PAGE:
Photo_Thierry Eysseric_Président Noir et blanc

Thierry EYSSERIC © ORTAS-Cave de Rasteau

At the grand old age of 90, Rasteau’s cooperative winery is still a major player – the appellation’s Grande Dame. She has witnessed the rise of the AOC, but, more importantly, she has been the driving force behind events which have left their mark on the appellation. Making Grenache into VDN by a process of mutage? That was her, in the 1930s. Promotion of these same VDNs to Cru status in 1944? There she was again. And who re- submitted the Rasteau reds’ application for cru status to INAO when they were Côtes-du-Rhône Villages, and had already been turned down on the grounds of insufficient bottled sales in the mid-1980s? Yet again, our Grande Dame. And was the meteoric rise in popularity of wine tourism – with the accompanying surge in wine sales – anything to do with her? Without shadow of a doubt, because in terms of tourist provision, Ortas Cave de Rasteau is one of the 2 most dynamic cooperatives, and offers a full range of visitor activities based around wine and wine production.

Natural Stone

The Cave has been a vibrant force since its early days, consistently investing in equipment – in the vat room initially, then in the tasting cellars. The winery building is iconic, designed to evoke the image of mineral rock, and features a living roof; the stone to build it was sourced locally in Vaison-la-Romaine, and the structure blends perfectly with its natural surroundings.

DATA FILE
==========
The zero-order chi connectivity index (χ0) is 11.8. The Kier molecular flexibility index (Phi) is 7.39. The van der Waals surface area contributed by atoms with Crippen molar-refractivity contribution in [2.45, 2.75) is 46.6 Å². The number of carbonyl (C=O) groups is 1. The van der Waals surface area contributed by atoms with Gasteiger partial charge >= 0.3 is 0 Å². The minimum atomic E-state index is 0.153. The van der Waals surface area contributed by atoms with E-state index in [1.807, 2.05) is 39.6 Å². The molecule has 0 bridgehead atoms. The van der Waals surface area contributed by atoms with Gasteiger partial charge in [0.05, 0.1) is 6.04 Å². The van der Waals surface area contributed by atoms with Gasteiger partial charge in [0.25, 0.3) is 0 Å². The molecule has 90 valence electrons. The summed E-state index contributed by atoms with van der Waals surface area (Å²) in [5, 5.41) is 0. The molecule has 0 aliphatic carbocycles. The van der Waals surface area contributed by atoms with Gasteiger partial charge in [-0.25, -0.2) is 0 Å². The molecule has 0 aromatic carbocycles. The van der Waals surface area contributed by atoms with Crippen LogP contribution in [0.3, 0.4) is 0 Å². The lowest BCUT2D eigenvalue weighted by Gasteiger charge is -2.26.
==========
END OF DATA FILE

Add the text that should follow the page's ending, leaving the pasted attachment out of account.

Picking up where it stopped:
Successive managers have taken a modern stance, making strategic decisions with great success – focusing, for example on increasing bottled sales at the start of the 80s, or managing production and sales separately.

In its most productive years, the Cave can make up to

35,000 hl. 90% used to be sold as bulk; then the efforts of the sales teams began to bear fruit, both on the domestic and export markets. Sales rose to around 4 million bottles. The Cave’s brand strategy was re-worked for food service and the large-scale retail markets, and from around the year 2000, production across the entire operation was restructured, from vineyard work to sales

A patchwork of terroirs

“Our bond with the terroir is very important. We manage the Cave as we would a large estate.” explains Cave de Rasteau president Thierry Eyserric. The Cave’s commitment to quality never wavers – not in the vineyards, where 90% of harvests are manual, nor in the winery, where most vinification is carried out in the traditional way.

“Our terroir is like a mosaic, and quality is exceptional. It’s very diverse: row orientation, exposure and incline can be very different in different areas. Our work consists of choosing the right combination from each area to give freshness, substance, earthy aromas and tannins – all in very precise quantities.”

This is meticulous, painstaking work, which begins at source – back in our partners’ vineyards. The vineyards vary in size and can measure less than 1 hectare, but average size is 8 ha. They comprise a total of 1,800 vine parcels, inspected throughout the year to make sure they are producing well. To help supervise the vines, the Cave’s Vineyard Manager uses a smartphone app – essential in this day and age. With one click he can home in on a particular area, check the status of the vines and interact with partners in real time. Our Grande Dame is definitely not showing her years!

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